Thou crownest the year with thy goodness; and thy paths drop fatness. / They drop upon the pastures of the wilderness: and the little hills rejoice on either side. / The pastures are clothed with flocks; the valleys are also covered over with corn; / They shout for joy, they also sing.
Psalm 65, 11–13.
This richly coloured painting, perhaps the most famous work by the English artist Samuel Palmer, celebrates the bounty of nature with the same almost delirious joy as the 65th Psalm.
In the foreground a shepherdess sits and plays a pipe, her small flock huddled nearby. Abundant with wool, the sheep snooze as if lulled by the music.
In the view of the Italian countryside around Castel Gandolfo by Claude Lorraine in the Fitzwilliam, left [PD.950-1963], there is a similar sense of rustic ease. But while Claude's painting makes reference to the mythical and poetical past of Italy, Palmer's view is an unmistakeably English pastoral.
Beyond the carefree rustic and her dozy flock, the ground dips into a valley and rises again. In the distance the fields are golden with ripe corn, some of which has already been gathered into sheaves. But despite the seemingly sun-kissed fields, the leaden sky promises rain. In the dip of the valley, the spire of a church juts out above the treetops, the only man-made structure in the painting. The trees create an architecture of their own, meeting at the top to form an arch.
On the right of the picture, just beyond the sheep, the bough of an apple tree, weighed down by red fruit, extends over the edge of a green bank. This is the feature that provides the title by which the picture is known today. It was probably first used by Palmer's son, Alfred.
Though the church and valley cannot be precisely identified, this painting was undoubtedly based upon a view that Palmer encountered when living in the Kent village of Shoreham. He had moved there in 1826, from London, where the pollution had exacerbated his asthma and bronchitis. A more conventional view of the countryside around Shoreham, painted in the same period, can be seen in his watercolour of a Kent farm, also in the Fitzwilliam [PD.9-1971].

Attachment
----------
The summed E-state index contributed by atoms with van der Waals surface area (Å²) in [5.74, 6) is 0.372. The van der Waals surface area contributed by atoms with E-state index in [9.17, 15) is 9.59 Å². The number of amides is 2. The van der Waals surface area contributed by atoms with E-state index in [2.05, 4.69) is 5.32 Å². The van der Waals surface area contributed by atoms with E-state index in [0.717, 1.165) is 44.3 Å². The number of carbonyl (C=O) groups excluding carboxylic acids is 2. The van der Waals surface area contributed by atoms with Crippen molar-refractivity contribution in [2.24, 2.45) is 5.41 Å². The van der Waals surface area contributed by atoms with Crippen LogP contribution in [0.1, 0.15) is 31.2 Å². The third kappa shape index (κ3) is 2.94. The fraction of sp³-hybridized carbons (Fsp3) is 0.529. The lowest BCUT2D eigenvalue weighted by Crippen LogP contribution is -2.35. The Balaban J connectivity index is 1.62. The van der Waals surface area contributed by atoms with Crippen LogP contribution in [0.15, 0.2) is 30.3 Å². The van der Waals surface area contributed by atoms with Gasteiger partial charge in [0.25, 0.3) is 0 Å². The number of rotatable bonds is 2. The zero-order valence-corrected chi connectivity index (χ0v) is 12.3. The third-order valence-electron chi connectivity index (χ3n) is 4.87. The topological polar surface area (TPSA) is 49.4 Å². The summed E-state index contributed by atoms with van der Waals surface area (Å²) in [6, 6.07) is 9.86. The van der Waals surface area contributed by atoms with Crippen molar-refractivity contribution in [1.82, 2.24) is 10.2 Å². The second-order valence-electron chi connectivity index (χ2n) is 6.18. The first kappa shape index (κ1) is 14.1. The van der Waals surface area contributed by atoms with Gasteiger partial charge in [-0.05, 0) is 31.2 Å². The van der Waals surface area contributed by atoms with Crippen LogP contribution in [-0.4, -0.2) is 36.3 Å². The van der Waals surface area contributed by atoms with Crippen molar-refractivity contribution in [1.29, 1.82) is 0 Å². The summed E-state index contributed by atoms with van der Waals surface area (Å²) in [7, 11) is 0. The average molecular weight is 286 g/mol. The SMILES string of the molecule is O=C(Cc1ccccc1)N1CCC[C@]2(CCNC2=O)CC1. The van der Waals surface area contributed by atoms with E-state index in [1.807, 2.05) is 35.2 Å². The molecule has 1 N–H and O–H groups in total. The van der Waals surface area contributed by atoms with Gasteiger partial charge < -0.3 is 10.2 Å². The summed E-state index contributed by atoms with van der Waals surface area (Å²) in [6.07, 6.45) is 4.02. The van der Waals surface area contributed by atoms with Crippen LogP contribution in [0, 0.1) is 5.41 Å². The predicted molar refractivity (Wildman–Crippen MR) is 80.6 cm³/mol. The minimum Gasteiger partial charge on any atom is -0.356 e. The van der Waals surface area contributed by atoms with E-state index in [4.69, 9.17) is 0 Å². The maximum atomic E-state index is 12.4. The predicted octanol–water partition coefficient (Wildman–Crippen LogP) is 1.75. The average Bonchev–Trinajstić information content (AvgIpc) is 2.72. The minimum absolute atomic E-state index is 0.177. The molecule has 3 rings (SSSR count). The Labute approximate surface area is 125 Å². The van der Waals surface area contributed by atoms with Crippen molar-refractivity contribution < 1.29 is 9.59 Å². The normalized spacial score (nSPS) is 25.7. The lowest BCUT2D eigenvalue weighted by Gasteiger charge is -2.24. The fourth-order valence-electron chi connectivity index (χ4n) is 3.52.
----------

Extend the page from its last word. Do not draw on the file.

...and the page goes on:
Palmer was visited at Shoreham by several fellow artists, including Edward Calvert and George Richmond, who as a group called themselves 'The Ancients'. These visionary young men were united in their admiration for the poet and artist William Blake (1757–1827), and the works of the great Renaissance masters Albrecht Dürer (1471–1528) and Michelangelo (1475–1564). Their paintings and prints were often religious in subject-matter, or redolent of a pastoral Golden Age. Their watchwords were 'poetry and sentiment'. Palmer's Magic Apple Tree, with its intense colours, religious overtones, and almost mystical evocation of nature, is in many ways typical of the Ancients' work.
Palmer himself had been introduced to William Blake in 1824 by Blake's patron and Palmer's future father-in-law, John Linnell. The influence of the older man can be seen if we compare The Magic Apple Tree with Blake's 1789 frontispiece to his own collection of poems, Songs of Innocence and Experience, left [P.125-1950]. Here we see another music-making shepherd, surrounded by his happy flock. The trees flanking Blake's piper recall the arboreal arch in Palmer's picture.
Throughout the 1830s, Samuel Palmer's work became steadily less visionary. In 1837 he married Linnell's daughter, Hannah, and began a two-year honeymoon in Italy, where he painted many landscapes, such as the view of Rome from the western hills in the Fitzwilliam . Stylistically this work contrasts sharply with The Magic Apple Tree.
Samuel Palmer; A.H. Palmer; by whom sold at Christie's, 20 February 1928, lot 38 ; A.E. Anderson
Given in memory of his brother, Frank
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Associated department: Paintings, Drawings and Prints